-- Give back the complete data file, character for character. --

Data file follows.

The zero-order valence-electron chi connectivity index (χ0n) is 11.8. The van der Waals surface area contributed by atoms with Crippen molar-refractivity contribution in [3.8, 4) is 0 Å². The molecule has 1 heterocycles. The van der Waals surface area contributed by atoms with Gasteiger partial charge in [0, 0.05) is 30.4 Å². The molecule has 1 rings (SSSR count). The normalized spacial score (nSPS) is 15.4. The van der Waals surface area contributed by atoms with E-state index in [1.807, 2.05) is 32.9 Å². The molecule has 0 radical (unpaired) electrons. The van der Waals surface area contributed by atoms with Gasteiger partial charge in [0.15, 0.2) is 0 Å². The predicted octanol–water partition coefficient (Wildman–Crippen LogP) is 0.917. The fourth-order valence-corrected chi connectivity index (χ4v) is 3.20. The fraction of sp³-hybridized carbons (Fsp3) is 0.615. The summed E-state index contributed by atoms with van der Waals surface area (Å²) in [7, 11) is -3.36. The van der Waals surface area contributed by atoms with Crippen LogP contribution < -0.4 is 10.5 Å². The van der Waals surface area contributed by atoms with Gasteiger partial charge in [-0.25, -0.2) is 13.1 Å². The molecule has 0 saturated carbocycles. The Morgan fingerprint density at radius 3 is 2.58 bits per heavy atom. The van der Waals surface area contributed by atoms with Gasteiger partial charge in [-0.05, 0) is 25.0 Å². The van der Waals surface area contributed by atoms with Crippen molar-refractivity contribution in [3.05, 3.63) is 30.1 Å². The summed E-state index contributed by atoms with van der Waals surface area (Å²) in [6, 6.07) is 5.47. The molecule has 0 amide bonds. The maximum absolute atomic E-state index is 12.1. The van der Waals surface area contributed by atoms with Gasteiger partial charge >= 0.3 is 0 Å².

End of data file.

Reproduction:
The zero-order valence-electron chi connectivity index (χ0n) is 11.8. The van der Waals surface area contributed by atoms with Crippen molar-refractivity contribution in [3.8, 4) is 0 Å². The molecule has 1 heterocycles. The van der Waals surface area contributed by atoms with Gasteiger partial charge in [0, 0.05) is 30.4 Å². The molecule has 1 rings (SSSR count). The normalized spacial score (nSPS) is 15.4. The van der Waals surface area contributed by atoms with E-state index in [1.807, 2.05) is 32.9 Å². The molecule has 0 radical (unpaired) electrons. The van der Waals surface area contributed by atoms with Gasteiger partial charge in [0.15, 0.2) is 0 Å². The predicted octanol–water partition coefficient (Wildman–Crippen LogP) is 0.917. The fourth-order valence-corrected chi connectivity index (χ4v) is 3.20. The fraction of sp³-hybridized carbons (Fsp3) is 0.615. The summed E-state index contributed by atoms with van der Waals surface area (Å²) in [7, 11) is -3.36. The van der Waals surface area contributed by atoms with Crippen LogP contribution < -0.4 is 10.5 Å². The van der Waals surface area contributed by atoms with Gasteiger partial charge in [-0.25, -0.2) is 13.1 Å². The molecule has 0 saturated carbocycles. The Morgan fingerprint density at radius 3 is 2.58 bits per heavy atom. The van der Waals surface area contributed by atoms with Gasteiger partial charge in [-0.05, 0) is 25.0 Å². The van der Waals surface area contributed by atoms with Crippen molar-refractivity contribution in [3.05, 3.63) is 30.1 Å². The summed E-state index contributed by atoms with van der Waals surface area (Å²) in [6, 6.07) is 5.47. The molecule has 0 amide bonds. The maximum absolute atomic E-state index is 12.1. The van der Waals surface area contributed by atoms with Gasteiger partial charge >= 0.3 is 0 Å².